The heat wave we’ve been having in most parts of the country has made many people a bit crabby. Even those who like heat tend to wilt when there is no break. However, for many elders, extreme heat can be much more than uncomfortable. Extreme heat can kill.
One of the many clues that my mother-in-law was ready to move across the avenue from her condominium to a wonderful nursing home was her response one hot summer to an intense heat wave we had here in the Dakotas (yes it gets hot on the prairie).
She would have every window shut tight and her fan and air conditioner turned off. No circulation. No cool air. Nothing but dead heat.
I’d get the Ac and fan turned on - not too cool, but some air moving - before I left her from my daily visit. Sure enough, when I’d get back the next day her condo was like a hot tomb. Suffocating.
I’d reset everything, she’d undo it. Every day the same. One day, I found her even more paranoid and disoriented than usual. I convinced her to drink some fluids and used a damp, cool wash cloth to wipe her face, chest and arms. She rested and was eventually better, but I knew she could not endure another summer alone. Her situation was not unusual for elders, but at least she had someone to look after her.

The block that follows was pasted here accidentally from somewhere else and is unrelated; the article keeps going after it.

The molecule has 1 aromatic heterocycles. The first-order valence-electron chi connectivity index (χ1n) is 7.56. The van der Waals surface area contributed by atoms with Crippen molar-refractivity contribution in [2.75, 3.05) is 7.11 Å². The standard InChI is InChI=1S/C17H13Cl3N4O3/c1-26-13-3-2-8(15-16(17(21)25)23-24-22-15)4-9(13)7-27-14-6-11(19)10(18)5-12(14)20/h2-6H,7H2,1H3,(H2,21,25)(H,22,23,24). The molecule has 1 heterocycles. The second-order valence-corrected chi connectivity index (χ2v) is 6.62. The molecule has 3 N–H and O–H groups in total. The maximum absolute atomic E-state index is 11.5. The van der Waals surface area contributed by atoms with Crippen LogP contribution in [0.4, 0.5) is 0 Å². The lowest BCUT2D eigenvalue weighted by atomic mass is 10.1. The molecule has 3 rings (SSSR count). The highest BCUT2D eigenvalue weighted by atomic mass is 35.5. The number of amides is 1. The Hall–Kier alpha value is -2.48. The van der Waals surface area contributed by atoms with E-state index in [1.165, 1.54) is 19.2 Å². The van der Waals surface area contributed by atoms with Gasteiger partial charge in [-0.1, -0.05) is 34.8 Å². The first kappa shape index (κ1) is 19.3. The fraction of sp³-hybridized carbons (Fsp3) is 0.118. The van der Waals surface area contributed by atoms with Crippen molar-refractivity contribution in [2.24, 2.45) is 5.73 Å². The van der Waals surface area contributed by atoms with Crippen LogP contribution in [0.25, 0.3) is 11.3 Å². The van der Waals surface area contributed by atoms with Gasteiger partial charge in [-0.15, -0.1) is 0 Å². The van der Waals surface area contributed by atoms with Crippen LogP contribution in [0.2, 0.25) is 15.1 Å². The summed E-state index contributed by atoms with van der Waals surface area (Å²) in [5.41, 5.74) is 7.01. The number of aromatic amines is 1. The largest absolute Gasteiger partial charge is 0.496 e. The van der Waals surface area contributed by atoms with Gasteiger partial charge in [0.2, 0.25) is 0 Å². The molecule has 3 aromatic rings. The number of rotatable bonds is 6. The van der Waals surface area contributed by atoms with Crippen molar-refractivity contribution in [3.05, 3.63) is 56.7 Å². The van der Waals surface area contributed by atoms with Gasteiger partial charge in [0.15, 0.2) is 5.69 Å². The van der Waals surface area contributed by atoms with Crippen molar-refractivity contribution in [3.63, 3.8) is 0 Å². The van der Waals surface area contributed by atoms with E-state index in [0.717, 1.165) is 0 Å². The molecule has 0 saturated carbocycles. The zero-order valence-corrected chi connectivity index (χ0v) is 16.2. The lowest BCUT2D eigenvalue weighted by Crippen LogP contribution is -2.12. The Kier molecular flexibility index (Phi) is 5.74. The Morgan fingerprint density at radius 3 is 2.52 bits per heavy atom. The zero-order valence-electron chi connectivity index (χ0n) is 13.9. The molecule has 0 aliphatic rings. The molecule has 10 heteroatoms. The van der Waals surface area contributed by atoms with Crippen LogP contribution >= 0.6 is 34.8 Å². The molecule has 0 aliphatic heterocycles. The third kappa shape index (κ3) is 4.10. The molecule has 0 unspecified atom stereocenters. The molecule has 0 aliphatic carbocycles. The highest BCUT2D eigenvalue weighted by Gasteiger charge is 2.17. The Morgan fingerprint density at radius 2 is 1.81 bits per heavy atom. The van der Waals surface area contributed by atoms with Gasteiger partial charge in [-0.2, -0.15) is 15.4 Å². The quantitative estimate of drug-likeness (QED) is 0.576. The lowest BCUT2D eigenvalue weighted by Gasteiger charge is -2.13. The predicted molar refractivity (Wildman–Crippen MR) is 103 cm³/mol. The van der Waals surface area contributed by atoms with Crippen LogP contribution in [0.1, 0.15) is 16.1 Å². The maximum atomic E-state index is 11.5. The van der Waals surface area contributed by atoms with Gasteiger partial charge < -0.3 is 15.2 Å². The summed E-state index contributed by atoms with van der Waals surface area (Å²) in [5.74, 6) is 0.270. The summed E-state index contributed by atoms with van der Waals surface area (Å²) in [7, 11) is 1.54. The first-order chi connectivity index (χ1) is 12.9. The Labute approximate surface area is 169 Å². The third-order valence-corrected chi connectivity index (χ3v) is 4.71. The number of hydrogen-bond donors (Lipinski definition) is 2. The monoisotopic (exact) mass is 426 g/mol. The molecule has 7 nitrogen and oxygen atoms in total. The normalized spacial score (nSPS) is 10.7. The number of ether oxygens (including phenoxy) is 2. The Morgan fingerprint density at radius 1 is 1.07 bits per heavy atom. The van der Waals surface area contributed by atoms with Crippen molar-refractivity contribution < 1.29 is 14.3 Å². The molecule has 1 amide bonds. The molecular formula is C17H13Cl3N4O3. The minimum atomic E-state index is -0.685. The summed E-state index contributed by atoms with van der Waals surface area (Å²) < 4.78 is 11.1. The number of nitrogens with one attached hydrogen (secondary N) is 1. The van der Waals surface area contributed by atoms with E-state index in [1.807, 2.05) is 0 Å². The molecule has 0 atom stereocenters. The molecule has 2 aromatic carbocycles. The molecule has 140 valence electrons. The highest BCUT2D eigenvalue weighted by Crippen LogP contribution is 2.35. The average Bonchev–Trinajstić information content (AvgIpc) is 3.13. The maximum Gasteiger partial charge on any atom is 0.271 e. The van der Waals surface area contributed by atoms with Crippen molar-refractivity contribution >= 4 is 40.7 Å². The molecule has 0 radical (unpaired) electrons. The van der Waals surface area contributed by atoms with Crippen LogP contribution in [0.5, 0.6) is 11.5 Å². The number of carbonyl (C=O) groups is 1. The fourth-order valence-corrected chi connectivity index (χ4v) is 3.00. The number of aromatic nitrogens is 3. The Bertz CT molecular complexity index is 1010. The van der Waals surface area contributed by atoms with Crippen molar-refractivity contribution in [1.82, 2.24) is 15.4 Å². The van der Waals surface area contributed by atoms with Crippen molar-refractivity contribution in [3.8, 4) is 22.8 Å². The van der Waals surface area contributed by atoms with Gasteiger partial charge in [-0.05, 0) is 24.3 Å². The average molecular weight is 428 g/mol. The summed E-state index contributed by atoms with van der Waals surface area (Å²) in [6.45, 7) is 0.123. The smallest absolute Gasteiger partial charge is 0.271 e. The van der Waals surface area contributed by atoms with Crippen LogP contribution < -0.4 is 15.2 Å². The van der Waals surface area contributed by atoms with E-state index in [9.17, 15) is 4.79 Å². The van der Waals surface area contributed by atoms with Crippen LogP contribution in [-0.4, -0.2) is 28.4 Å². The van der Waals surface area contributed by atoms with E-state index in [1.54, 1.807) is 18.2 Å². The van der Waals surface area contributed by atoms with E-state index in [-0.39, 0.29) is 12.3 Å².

Each summer, we read stories in the newspapers about elderly people who are found dead by police and others. Heat waves will take them out. Dehydration is a big issue, plus many of these elders can’t afford air conditioning. It’s a dangerous situation.
Danger signs for you or your loved one that could mean heat exhaustion or even heat stroke include heavy sweating, muscle cramps, weakness, headache, paleness and nausea.
Meanwhile, there are things you can do for yourself and your elders. These tips are but a few from the Centers for Disease Control and Prevention Web site:
- Cool, nonalcoholic beverages. (If your doctor generally limits the amount of fluid you drink or has you on water pills, ask him how much you should drink when the weather is hot. Also, avoid extremely cold liquids because they can cause cramps.)
- Take a cool shower, bath, or sponge bath
- If possible, seek an air-conditioned environment. (If you don’t have air conditioning, consider visiting an air-conditioned shopping mall or public library to cool off.)
- Wear lightweight clothing
- If possible, remain indoors in the heat of the day
- Do not engage in strenuous activities.
We, as caregivers, need to not only look after our own, but keep in mind elderly friends and neighbors who may be at risk during these hot months. Even if you have to call social services to check on someone, it’s better than letting them die.
Carol Bradley Bursack is a veteran family caregiver who spent more than two decades caring for a total of seven elders. She is a newspaper columnist and the author of Minding Our Elders: Caregivers Share Their Personal Stories. Bradley Bursack is also a contributor to several books on caregiving and dementia, and is passionate about preserving the dignity of elders. Her website is www.mindingourelders.com. Follow Carol on Twitter @mindingourelder and on Facebook at Minding Our Elders.